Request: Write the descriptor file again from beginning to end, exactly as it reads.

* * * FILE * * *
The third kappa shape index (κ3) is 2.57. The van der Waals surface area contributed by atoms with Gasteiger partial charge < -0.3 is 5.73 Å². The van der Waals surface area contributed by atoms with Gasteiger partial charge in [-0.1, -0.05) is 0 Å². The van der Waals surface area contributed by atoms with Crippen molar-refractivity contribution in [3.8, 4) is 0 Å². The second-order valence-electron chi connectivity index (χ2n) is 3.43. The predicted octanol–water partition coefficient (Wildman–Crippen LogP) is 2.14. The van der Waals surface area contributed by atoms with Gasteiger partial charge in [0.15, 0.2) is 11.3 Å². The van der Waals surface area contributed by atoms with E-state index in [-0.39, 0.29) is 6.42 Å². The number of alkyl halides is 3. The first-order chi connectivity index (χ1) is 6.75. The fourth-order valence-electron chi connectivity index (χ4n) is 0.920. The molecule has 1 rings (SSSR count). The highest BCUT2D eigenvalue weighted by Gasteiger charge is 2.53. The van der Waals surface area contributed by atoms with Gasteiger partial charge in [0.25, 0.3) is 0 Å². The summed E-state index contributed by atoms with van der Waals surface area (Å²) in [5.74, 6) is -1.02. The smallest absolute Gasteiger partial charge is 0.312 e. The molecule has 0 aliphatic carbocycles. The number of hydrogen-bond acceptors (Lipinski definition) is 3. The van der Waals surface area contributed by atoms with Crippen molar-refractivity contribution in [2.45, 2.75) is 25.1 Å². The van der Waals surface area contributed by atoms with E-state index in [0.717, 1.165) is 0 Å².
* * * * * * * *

The third kappa shape index (κ3) is 2.57. The van der Waals surface area contributed by atoms with Gasteiger partial charge < -0.3 is 5.73 Å². The van der Waals surface area contributed by atoms with Gasteiger partial charge in [-0.1, -0.05) is 0 Å². The van der Waals surface area contributed by atoms with Crippen molar-refractivity contribution in [3.8, 4) is 0 Å². The second-order valence-electron chi connectivity index (χ2n) is 3.43. The predicted octanol–water partition coefficient (Wildman–Crippen LogP) is 2.14. The van der Waals surface area contributed by atoms with Gasteiger partial charge in [0.15, 0.2) is 11.3 Å². The van der Waals surface area contributed by atoms with E-state index in [-0.39, 0.29) is 6.42 Å². The number of alkyl halides is 3. The first-order chi connectivity index (χ1) is 6.75. The fourth-order valence-electron chi connectivity index (χ4n) is 0.920. The molecule has 1 rings (SSSR count). The highest BCUT2D eigenvalue weighted by Gasteiger charge is 2.53. The van der Waals surface area contributed by atoms with Gasteiger partial charge in [0.25, 0.3) is 0 Å². The summed E-state index contributed by atoms with van der Waals surface area (Å²) in [5.74, 6) is -1.02. The smallest absolute Gasteiger partial charge is 0.312 e. The molecule has 0 aliphatic carbocycles. The number of hydrogen-bond acceptors (Lipinski definition) is 3. The van der Waals surface area contributed by atoms with Crippen molar-refractivity contribution in [2.45, 2.75) is 25.1 Å². The van der Waals surface area contributed by atoms with E-state index in [0.717, 1.165) is 0 Å².